It is a common statement that New Zealand does not have capital gains tax (CGT). But that is a misleading statement. It is more accurate to say that New Zealand does not have a comprehensive CGT, ie, a tax that applies to any type of capital gain on any type of asset or financial arrangement. However, many New Zealanders would be surprised to hear that in fact, not many forms of a capital gain are actually left out of the tax net under our current tax laws.

Regardless of whether one believes that CGT is a good idea or not, New Zealand's failure to be open about the fact that we have CGT in disguise misleads businesses and the public, leaves the topic open as an ongoing source of political debate, and leaves New Zealand with a piecemeal system of taxing capital gains that is not fit for purpose.

Time is long overdue to be honest about what we have.

Evolution in discussions

Over the last few decades there has been a lot of time and money spent on the numerous reviews and committees who have been tasked with evaluating the introduction of a comprehensive CGT in New Zealand. Most recently the coalition Labour-led Government set up a Tax Working Group to consider whether a comprehensive CGT regime should be introduced. Those reviews have resulted in countless reports outlining the many different reasons for having a comprehensive CGT and the many concerns about problems it could cause. The outcome of these reviews and committees has always been the same – no comprehensive CGT has been introduced. Despite this, the discussion continues at various levels by commentators, politicians and the public alike.

With the current economic outlook and next year's election looming large on the horizon, tax, including over the past few weeks the topic of a wealth tax (which is a form of tax on capital), is again on the discussion table. We've also heard Revenue Minister David Parker talk about fairness in the tax system, which has led to his announcement of a new 'Tax Principles Act', which he indicated would be drafted and passed into law before the election.

Changes in the law to tax capital gains

Still, there continue to be calls for a comprehensive CGT to be introduced in New Zealand and many commentators view it as a failing that New Zealand does not have one. But in reality, not very much is outside of the capital gains net. The broadening of New Zealand's capital gains taxes has occurred over time through expanding the concept of income to tax a much larger range of industries and types of investors or investments than were taxed even just 30 years ago. Tax on capital gains now applies to a wide range of activities and investment types including, but not limited to:

  • Land dealers, developers and subdividers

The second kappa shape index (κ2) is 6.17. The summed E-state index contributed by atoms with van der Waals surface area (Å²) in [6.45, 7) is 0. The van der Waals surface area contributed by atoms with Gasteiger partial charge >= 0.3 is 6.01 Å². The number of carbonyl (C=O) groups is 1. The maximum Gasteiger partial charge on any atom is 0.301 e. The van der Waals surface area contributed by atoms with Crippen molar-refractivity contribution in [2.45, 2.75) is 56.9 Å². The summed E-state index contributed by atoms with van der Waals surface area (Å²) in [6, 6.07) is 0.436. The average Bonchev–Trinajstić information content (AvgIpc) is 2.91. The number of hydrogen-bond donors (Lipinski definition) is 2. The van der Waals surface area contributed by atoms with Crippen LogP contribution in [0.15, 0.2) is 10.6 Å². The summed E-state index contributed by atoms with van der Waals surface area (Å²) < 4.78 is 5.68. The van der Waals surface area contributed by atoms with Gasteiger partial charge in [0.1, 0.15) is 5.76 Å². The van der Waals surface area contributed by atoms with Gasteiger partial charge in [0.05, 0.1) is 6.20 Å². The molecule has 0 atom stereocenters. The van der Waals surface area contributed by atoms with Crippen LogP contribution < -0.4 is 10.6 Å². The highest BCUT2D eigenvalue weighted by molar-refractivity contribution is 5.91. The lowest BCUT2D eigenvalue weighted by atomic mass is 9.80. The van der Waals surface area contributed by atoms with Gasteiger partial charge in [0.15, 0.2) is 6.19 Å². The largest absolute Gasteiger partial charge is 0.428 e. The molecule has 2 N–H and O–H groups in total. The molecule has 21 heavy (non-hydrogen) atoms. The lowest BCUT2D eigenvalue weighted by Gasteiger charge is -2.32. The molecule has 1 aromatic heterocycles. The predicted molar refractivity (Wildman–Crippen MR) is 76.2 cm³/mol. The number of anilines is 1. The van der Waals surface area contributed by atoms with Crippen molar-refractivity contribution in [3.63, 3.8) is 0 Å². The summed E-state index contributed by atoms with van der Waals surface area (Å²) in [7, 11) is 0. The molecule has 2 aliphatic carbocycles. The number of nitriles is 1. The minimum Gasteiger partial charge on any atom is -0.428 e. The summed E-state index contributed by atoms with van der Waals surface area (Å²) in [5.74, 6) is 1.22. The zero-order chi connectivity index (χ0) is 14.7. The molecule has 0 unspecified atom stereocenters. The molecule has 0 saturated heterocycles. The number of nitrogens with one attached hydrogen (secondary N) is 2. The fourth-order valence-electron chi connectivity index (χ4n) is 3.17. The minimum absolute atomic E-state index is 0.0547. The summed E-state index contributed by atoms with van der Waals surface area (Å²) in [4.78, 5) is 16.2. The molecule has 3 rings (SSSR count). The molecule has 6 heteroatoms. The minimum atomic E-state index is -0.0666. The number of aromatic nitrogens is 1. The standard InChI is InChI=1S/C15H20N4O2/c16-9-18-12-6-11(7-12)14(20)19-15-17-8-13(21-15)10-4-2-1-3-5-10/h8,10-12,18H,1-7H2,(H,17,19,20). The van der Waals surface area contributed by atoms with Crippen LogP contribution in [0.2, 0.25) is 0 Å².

• Financial arrangements
  • Shares in overseas companies
  • Cryptocurrency assets
  • Land held for short periods of time.

The one type of property that, at least for now, seems to be off the table is the family home – but that home must be your main home and you must live in it for most of the time. If not, then part of the capital gain on that property may be taxed when it is sold.

Confusion and lost opportunities

Failure to acknowledge the fact that we do have a substantial CGT net in New Zealand leaves this open as an area of focus and confusion when it ought not to be. It would be more productive to instead direct time and effort to revisiting what we have and making it better.

What we have is:

  • Inconsistency in the reason why we tax different types of assets. For example, New Zealand taxes:- most assets based on the purpose for which they have been acquired- financial instruments (eg, loans) according to the nature of instrument- land based on identity of the owner and the length of time that the property has been owned- shares based on the location of the company
  • Inconsistency in the timing of taxing capital gains. The existing rules tax different assets at different points in time – some will be taxed only at the end (ie, when it is sold). However, tax on some assets will be applied while a person still holds the asset and the amount of tax will be based on a 'paper gain' for which no income has been derived at the time when tax is due. This can cause financial stress for a person who must pay tax on an asset they still own but have not received any actual gain on as they then have to find money to pay the tax.
  • A lack of design features that are usually included in a comprehensive CGT system, such as rollover relief, which ensures that a change in legal, but not economic or beneficial ownership, does not trigger a taxing event. Rather than a general relief provision applying to all assets, we have some rollover relief provisions in some rules (such as the bright-line rules), which provide relief in very limited circumstances.

Final thoughts

New Zealand has been stuck in a constant discussion about introducing a comprehensive CGT because we believe it is a cure all for a wide range of our economic, social and political ills, but we are doing so without recognising the reality that we already have an ad hoc CGT on most assets and investments. These ad hoc CGT rules have led to a unlevel playing field where people are taxed differently on different assets that they hold. The current regime is incredibly complicated, with little or no consistency and this causes drag in terms of compliance.